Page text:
The Consumer Product Safety Commission (CPSC) prepared the Consumer Product Safety Act (CPSIA) in 2009. CPSC used the regulations to improve toy standards by reducing lead content and phthalates in toys. The regulations which took effect in February 2009 set the limits on the total lead content in toys to 600 parts per million (ppm). The new rules placed an interim ban on some phthalates in specific children’s toys and established a mandatory toy standard ASTM F963-07.
CPSC defines children’s toys as any products designed for children under 12 years. Since the act took effect, it is now illegal to sell any product or part of a product that contains anything more than 600ppm of lead content. These levels were to be lowered to 300ppm and later to 100ppm pending a technological feasibility study.
Retailers were not required to certify compliance for products in inventory at the time. Resellers were however required to avoid products that were likely to contain lead levels above the new limit. Failure to take caution could attract civil or criminal charges. CPSIA required domestic manufacturers and toy importers were required to issue conformity certificates based on their independent testing of the toys. The certificate would be used as guarantee that the product met the new requirements and that it was safe for use in the American toy market.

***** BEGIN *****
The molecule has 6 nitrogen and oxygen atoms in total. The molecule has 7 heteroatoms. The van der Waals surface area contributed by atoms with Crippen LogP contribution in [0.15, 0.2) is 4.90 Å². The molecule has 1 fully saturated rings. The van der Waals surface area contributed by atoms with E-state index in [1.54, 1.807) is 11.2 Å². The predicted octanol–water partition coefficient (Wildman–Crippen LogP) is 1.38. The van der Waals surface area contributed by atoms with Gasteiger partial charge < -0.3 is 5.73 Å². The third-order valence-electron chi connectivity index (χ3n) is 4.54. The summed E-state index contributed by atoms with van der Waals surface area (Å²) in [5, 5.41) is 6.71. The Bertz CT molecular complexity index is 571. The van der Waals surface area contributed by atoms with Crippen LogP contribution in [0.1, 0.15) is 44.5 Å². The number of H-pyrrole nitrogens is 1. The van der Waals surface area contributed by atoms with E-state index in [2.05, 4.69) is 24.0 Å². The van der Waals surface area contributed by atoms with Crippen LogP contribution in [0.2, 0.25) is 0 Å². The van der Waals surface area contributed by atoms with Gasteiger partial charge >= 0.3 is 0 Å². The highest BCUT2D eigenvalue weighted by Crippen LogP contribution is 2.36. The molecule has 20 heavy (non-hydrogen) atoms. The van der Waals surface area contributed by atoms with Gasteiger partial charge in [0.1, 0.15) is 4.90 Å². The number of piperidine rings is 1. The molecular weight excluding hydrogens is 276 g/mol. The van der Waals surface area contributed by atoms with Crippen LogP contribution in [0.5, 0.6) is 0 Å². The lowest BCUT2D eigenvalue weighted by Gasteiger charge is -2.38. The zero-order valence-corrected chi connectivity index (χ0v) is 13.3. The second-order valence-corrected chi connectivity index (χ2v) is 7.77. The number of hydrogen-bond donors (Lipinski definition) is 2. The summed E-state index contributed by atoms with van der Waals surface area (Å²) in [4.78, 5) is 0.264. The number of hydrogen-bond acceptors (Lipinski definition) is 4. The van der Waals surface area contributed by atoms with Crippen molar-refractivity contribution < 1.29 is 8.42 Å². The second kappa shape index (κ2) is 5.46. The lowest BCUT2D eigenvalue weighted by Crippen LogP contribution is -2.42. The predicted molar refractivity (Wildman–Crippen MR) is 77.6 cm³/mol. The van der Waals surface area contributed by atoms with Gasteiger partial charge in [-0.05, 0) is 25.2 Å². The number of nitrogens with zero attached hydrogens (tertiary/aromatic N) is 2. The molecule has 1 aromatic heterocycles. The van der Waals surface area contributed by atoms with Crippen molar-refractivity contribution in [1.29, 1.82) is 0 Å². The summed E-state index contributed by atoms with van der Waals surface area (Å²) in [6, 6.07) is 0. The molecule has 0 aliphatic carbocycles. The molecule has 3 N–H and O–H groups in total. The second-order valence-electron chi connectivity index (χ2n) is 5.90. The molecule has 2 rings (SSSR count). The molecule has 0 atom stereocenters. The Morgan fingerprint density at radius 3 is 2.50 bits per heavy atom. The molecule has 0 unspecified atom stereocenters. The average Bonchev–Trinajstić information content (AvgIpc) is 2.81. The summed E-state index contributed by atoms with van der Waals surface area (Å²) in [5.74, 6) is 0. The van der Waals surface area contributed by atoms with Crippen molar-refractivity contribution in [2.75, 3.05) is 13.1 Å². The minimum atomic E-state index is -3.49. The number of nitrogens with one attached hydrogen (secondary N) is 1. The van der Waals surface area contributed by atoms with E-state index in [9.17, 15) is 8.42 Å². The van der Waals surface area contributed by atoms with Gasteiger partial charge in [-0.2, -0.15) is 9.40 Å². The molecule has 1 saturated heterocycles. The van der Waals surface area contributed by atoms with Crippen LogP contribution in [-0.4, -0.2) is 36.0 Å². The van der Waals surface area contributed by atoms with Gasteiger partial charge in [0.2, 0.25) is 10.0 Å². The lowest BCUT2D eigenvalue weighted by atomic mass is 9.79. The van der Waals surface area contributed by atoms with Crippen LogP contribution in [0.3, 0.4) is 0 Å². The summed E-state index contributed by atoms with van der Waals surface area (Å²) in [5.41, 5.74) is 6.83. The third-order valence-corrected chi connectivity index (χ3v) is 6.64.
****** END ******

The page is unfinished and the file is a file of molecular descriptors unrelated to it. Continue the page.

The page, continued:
The CPSIA act illegalized the sale of recalled products. CPSC is mandated by law to recall all toys that it deems unsafe for the US market. A recall is a systematic process of removing products that have failed the required safety tests from the market. These potentially hazardous products are sent back to the manufacturer who is also advised to stop further production and distribution. Many recalls occur after several incidences of death or accidents associated with the product being recalled. CPSIA proffered both criminal and civil penalties on anyone found selling recalled products.
The Consumer Product Safety Commission’s Lead content, Toy Standards, and Phthalates regulations to take effect in Early February. 2009.